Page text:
Convert amino acid sequences into nucleotide sequences
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Entering edit mode
4 months ago
sil_bioinfo ▴ 40

How to convert amino acid sequences (big fasta files) into nucleotide sequences, any software tool? I'm using a mac. In the fasta files I have the frames too. Here's a little example:

>abc_frame=-1
SEETQLVPLGWPR*W*PWCLSPSRKTSLDLWHSNTQQCLQAAHSVHLESQFCWKCLSRY*
TCSLMNLCRMYIQ*ISFQSTPVLFLQAV*SNLCSSHQENKRPDR*WSDVDLAAQSQRSAV
STVHPSHMIQLPTAAELQETWFVLNLTCCE
>def_frame=-2
QRKHSWSLWGGRGDGDHGAFPPVVKTPIDSQYWHSNTQQCLQAAHSVHLESQFCWKCLSR
Y*TCSLMNLCSMKLQ*ISFQSTPVLFLQAV*SKL*SSHQENKRPDR*WSDVDLAAQSQRS
AVSTDHPSHMIQLPTAAELQETWFVLNLTCC
>ghi_frame=3
SQHVRFSTNHVSCSSAAVGSWIXCEG*TVDTADLCDCAARSTSDHHLSGLLFSW*LLXXX
DQTACRKRTGVDWNEIYWSFILQRFIKEQVQYRLRHFQQNCDSKWTECAA*RHCCVLLCQ
PTGRGIXGFRLLGKRHTGNSVISHPKGTNCVSS

Additional info:

I have a fasta file with multiple nucleotide sequences, which I then translated into amino acids with seqkit. From those amino acid sequences, I filtered a few, based on some parameters, and I would like to have in another fasta file the amino acid sequences that were discarded (nonprod_seq.fasta) and convert them back to nucleotides.

Here's my code:

seqkit translate nucleotide.fasta --frame 6 --append-frame -o protein.fasta
pip install biopython 

from Bio import SeqIO

seqs = SeqIO.parse(open('protein.fasta'), 'fasta')

def is_productive(s):
    return 'M' in s.seq[:] and (s.count('*')<2)

with open('prod_seq.fasta', 'w') as fw1, open('nonprod_seq.fasta', 'w') as fw2:
    for s in seqs:
        SeqIO.write(s, fw1 if is_productive(s) else fw2, 'fasta')

Is there any way to recover these sequences as nucleotides from the initial nucleotide.fasta file? Maybe from the SeqID? The problem is that the SeqID is not the same, as long as, in the protein.fasta file has the frame added at the end, and there are no blanks in the SeqIDs.

Example of SeqIDs in both files:

nucleotide.fasta

>GAACACGAAGGACGC|PRCONS=Primer_Read1_Rod_Cmu|SEQORIENT=F|CREGION=Inner_Scomax_Cmu|CONSCOUNT=19|DUPCOUNT=8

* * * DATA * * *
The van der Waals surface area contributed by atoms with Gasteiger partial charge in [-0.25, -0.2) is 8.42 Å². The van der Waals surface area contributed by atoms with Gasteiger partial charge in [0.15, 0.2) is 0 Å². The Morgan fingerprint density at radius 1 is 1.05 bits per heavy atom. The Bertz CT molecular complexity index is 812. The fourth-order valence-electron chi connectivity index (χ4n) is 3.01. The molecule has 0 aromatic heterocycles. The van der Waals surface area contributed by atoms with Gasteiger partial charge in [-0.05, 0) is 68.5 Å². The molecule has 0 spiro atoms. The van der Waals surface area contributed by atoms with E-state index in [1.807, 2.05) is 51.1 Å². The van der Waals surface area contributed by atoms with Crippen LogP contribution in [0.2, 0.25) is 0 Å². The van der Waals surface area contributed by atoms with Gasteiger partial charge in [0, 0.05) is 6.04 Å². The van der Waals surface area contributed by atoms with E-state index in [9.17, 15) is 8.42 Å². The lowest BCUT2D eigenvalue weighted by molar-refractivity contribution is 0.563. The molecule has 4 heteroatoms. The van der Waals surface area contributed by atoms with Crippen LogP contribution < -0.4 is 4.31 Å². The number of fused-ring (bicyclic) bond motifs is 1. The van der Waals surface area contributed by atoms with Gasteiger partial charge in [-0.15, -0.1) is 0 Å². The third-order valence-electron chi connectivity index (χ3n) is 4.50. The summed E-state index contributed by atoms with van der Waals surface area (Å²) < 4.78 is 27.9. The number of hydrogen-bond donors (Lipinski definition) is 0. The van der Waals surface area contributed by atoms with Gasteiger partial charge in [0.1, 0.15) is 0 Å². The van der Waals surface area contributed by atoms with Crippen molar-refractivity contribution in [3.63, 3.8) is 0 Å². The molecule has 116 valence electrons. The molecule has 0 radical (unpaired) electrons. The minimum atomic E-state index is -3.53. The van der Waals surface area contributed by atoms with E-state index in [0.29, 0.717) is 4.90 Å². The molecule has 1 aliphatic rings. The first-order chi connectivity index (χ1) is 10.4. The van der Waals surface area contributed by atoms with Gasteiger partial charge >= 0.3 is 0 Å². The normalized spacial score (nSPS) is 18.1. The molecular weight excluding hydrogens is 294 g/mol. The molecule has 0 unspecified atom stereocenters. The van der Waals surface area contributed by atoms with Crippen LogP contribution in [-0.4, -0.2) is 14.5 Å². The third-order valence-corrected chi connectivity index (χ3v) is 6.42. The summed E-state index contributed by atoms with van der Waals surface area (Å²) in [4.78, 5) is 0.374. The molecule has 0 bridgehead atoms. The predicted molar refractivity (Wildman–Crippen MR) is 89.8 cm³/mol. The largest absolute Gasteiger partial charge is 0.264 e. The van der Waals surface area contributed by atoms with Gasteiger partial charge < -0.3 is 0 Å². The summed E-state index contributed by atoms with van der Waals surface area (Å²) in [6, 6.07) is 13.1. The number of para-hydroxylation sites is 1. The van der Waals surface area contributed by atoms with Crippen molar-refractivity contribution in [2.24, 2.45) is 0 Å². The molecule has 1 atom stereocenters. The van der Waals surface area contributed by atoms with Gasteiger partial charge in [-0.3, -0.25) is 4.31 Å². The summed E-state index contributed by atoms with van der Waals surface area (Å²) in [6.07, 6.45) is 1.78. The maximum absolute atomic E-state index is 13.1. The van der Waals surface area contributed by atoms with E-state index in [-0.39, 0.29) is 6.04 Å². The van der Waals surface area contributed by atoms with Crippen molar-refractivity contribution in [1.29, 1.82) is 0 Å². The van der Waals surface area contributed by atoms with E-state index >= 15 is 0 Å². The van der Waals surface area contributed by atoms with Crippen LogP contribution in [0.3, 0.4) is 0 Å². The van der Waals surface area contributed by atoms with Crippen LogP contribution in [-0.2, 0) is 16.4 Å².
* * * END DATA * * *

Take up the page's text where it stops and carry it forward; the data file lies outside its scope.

protein.fasta

>GAACACGAAGGACGC|PRCONS=Primer_Read1_Rod_Cmu|SEQORIENT=F|CREGION=Inner_Scomax_Cmu|CONSCOUNT=19|DUPCOUNT=8_frame=1

Thank you in advance

nucleotide protein • 2.8k views
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0
Entering edit mode

The sequences in your example look like amino acid sequences already. In general, you should look for the process called translation, and you will need only two tools for performing the task: either transeq or getOrf. They are part of EMBOSS and can be installed on a Mac.

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Hello, I made a mistake. I just edited the question, sorry. I need to convert amino acid sequences with frames into nucleotide sequences. Thank you

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5
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4 months ago
Joe 21k

You can't really do this, because of the codon redundancy there is no single correct answer.

That said, I did write some code to do this for fun once:

https://github.com/jrjhealey/bioinfo-tools/blob/master/backtranslate.py

Disclaimer: I haven't run/tested this code in a long time, and you'll have to do some work with the output to have it in a usable form.

A simple usage would be:

python backtranslate.py simple  ../Sandbox/TestData/Proteins.fasta fasta

Input:

>abc_frame=-1